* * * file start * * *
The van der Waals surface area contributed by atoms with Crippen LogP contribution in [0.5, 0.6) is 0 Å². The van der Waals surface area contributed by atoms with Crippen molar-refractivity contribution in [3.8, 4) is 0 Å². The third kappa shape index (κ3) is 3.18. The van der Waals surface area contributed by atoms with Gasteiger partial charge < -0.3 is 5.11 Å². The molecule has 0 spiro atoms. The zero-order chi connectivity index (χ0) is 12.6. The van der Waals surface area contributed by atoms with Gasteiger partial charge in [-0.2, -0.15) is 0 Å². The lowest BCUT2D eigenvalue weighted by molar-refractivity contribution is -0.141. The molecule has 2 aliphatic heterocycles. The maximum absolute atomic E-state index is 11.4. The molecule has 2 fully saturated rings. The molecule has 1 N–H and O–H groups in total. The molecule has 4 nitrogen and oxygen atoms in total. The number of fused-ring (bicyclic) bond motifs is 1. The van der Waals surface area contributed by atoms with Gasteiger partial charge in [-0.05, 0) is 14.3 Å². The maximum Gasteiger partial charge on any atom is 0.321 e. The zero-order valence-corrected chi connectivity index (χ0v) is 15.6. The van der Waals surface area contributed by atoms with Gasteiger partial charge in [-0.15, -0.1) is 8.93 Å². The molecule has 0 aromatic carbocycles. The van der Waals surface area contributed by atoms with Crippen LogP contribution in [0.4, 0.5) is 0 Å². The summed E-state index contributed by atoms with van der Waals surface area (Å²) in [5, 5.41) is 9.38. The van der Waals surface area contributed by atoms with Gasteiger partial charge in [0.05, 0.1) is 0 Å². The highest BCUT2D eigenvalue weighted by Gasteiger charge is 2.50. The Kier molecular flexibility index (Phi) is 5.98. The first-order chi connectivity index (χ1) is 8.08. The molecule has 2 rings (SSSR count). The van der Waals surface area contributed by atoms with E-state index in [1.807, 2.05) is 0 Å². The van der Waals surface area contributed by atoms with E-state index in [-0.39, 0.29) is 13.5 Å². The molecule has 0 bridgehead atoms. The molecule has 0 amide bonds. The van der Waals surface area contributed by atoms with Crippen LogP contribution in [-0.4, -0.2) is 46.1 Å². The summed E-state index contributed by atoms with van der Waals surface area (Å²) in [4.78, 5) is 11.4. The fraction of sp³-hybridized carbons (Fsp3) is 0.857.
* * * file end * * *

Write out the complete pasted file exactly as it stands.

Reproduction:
The van der Waals surface area contributed by atoms with Crippen LogP contribution in [0.5, 0.6) is 0 Å². The van der Waals surface area contributed by atoms with Crippen molar-refractivity contribution in [3.8, 4) is 0 Å². The third kappa shape index (κ3) is 3.18. The van der Waals surface area contributed by atoms with Gasteiger partial charge < -0.3 is 5.11 Å². The molecule has 0 spiro atoms. The zero-order chi connectivity index (χ0) is 12.6. The van der Waals surface area contributed by atoms with Gasteiger partial charge in [-0.2, -0.15) is 0 Å². The lowest BCUT2D eigenvalue weighted by molar-refractivity contribution is -0.141. The molecule has 2 aliphatic heterocycles. The maximum absolute atomic E-state index is 11.4. The molecule has 2 fully saturated rings. The molecule has 1 N–H and O–H groups in total. The molecule has 4 nitrogen and oxygen atoms in total. The number of fused-ring (bicyclic) bond motifs is 1. The van der Waals surface area contributed by atoms with Gasteiger partial charge in [-0.05, 0) is 14.3 Å². The maximum Gasteiger partial charge on any atom is 0.321 e. The zero-order valence-corrected chi connectivity index (χ0v) is 15.6. The van der Waals surface area contributed by atoms with Gasteiger partial charge in [-0.15, -0.1) is 8.93 Å². The molecule has 0 aromatic carbocycles. The van der Waals surface area contributed by atoms with Crippen LogP contribution in [0.4, 0.5) is 0 Å². The summed E-state index contributed by atoms with van der Waals surface area (Å²) in [5, 5.41) is 9.38. The van der Waals surface area contributed by atoms with Gasteiger partial charge in [0.05, 0.1) is 0 Å². The highest BCUT2D eigenvalue weighted by Gasteiger charge is 2.50. The Kier molecular flexibility index (Phi) is 5.98. The first-order chi connectivity index (χ1) is 8.08. The molecule has 2 rings (SSSR count). The van der Waals surface area contributed by atoms with E-state index in [1.807, 2.05) is 0 Å². The van der Waals surface area contributed by atoms with E-state index in [-0.39, 0.29) is 13.5 Å². The molecule has 0 bridgehead atoms. The molecule has 0 amide bonds. The van der Waals surface area contributed by atoms with Crippen LogP contribution in [-0.4, -0.2) is 46.1 Å². The summed E-state index contributed by atoms with van der Waals surface area (Å²) in [4.78, 5) is 11.4. The fraction of sp³-hybridized carbons (Fsp3) is 0.857.